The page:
Artists | Issues | CD Reviews | Interviews | Concert Reviews | DVD/Video Reviews | Book Reviews | Who We Are | Staff | Home
Progressive Rock CD Reviews

Oriana Setz


Review by Gary Hill

This is quite an effective and entertaining set. I have put this under progressive rock, but I'm sure some will argue with that. The mix of sounds, jazz, world and rock might qualify it by itself. The fact that there is a real progressive rock edge in most of the songs seals the deal, though. Half the lyrics are in Spanish and half are in English. The vocals are potent, and the set works well from start to finish.

This review is available in book (paperback and hardcover) in Music Street Journal: 2020  Volume 2. More information and purchase links can be found at:

Track by Track Review
Pastel Lilac
Gentle acoustic guitar with non-lyrical vocals brings this into being. The track evolves into a balladic movement that has some soulful texture in it along with an almost folk-prog vibe. There are jazzy things in the vocal arrangement, too. It gets more powered up and energetic as it continues. It gets quite driving, but in a melodic, pop meets prog way before it's over.
Tres Paredes y un Grito
Jazz, melodic rock, pop music and prog all seem to be present in the mix here. This number has a mid-tempo pace and a lot of soaring energy built into it. As you might guess from the title, the lyrics are in Spanish. The cut is so cool, and has a bit of a dropped back movement that makes good use of classical strings. While it's relatively dropped back, it's nowhere near sedate or balladic in that section.
Amores Invisibles
Starting on acoustic guitar, this is another track with Spanish lyrics. It has a lot more proggy elements in the mix. There is plenty of jazz here, too. I love the multiple layers of vocals. The balance between slower, mellower sounds and more powered up soaring ones is great, too. This is one of my favorites tunes on the set. It's so powerful. The horns add a lot of magic to it.
Pendulum Effect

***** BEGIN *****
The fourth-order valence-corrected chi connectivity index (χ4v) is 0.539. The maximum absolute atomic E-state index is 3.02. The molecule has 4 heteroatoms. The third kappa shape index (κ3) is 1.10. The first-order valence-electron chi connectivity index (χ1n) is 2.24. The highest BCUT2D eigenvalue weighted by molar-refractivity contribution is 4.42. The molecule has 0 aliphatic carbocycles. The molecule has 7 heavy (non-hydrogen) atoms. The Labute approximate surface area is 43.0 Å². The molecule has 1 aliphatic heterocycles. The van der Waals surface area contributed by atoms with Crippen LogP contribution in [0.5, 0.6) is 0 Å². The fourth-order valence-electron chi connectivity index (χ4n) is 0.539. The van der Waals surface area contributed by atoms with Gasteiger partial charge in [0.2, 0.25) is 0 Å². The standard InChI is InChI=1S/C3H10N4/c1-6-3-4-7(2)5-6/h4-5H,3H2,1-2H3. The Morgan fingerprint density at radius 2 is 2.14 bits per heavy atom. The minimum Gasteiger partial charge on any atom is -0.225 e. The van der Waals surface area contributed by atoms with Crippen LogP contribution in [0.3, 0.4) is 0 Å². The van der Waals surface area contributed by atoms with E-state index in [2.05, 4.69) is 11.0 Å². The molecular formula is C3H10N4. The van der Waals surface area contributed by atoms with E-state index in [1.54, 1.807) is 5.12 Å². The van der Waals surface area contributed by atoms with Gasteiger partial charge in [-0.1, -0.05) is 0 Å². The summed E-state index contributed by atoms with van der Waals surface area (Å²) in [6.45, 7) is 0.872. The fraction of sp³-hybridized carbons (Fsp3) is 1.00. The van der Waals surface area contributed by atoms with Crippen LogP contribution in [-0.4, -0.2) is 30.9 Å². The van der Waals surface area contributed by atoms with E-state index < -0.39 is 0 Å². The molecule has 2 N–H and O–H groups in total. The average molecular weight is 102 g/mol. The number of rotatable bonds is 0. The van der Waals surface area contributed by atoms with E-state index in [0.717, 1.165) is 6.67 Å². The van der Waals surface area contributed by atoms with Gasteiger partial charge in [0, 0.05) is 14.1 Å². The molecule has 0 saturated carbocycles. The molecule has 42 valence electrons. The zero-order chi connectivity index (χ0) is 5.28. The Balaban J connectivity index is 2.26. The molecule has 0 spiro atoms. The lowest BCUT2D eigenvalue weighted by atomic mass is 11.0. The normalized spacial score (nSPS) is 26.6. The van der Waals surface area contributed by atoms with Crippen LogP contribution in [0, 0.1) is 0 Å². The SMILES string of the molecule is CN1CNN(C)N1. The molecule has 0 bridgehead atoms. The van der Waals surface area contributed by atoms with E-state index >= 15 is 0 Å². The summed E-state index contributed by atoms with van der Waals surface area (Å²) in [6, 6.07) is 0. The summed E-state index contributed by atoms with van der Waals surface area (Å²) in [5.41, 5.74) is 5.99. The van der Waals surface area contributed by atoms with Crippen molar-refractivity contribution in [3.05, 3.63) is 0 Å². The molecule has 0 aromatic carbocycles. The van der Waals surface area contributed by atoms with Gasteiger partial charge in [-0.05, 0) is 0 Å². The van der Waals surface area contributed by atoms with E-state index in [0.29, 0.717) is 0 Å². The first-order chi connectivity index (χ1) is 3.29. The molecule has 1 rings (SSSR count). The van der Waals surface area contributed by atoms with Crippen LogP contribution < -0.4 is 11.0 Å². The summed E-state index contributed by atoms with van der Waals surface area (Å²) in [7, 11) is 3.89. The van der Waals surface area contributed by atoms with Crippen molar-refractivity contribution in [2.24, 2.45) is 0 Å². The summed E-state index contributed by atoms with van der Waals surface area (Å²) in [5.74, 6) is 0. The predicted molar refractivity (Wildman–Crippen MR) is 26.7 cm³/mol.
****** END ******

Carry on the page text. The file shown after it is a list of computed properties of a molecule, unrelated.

There is a lot of cafe music texture to this. The cut is bouncy and fun. It has lyrics in English. It's the least proggy thing here, but it has a great jazz meets world music texture to it. It's an entertaining piece.

Pieza Perdida
Back into the Spanish zone, this is another energized cut. That said, there is a mellower dropped back movement. It has some of the most Latin-sounding music of the set. That sedate portion of the piece has some dreamy prog elements, but the rest is less proggy than some of the other pieces. As it comes out of that drop-back to take the piece out, it has some pop rock meets prog stylings built into it.
Mellow picked acoustic guitar brings this into being. As the arrangement fills out just a bit it has a world music vibe. The vocals come in as we're back to just a guitar back drop. This is pretty and rather haunting in style and tone. More of a balladic piece,
A Little Bit Blinder
The closer is decidedly prog rock based. The lyrics are in English, the cut is powerful and rocking, but also manages to drop back for mellower moments. The horns bring some serious jazz elements to the table, too. This makes a great closer.
More CD Reviews
Metal/Prog Metal
Progressive Rock

   Creative Commons License
   This work is licensed under a Creative Commons Attribution 3.0 United States License.

    © 2024 Music Street Journal                                                                           Site design and programming by Studio Fyra, Inc./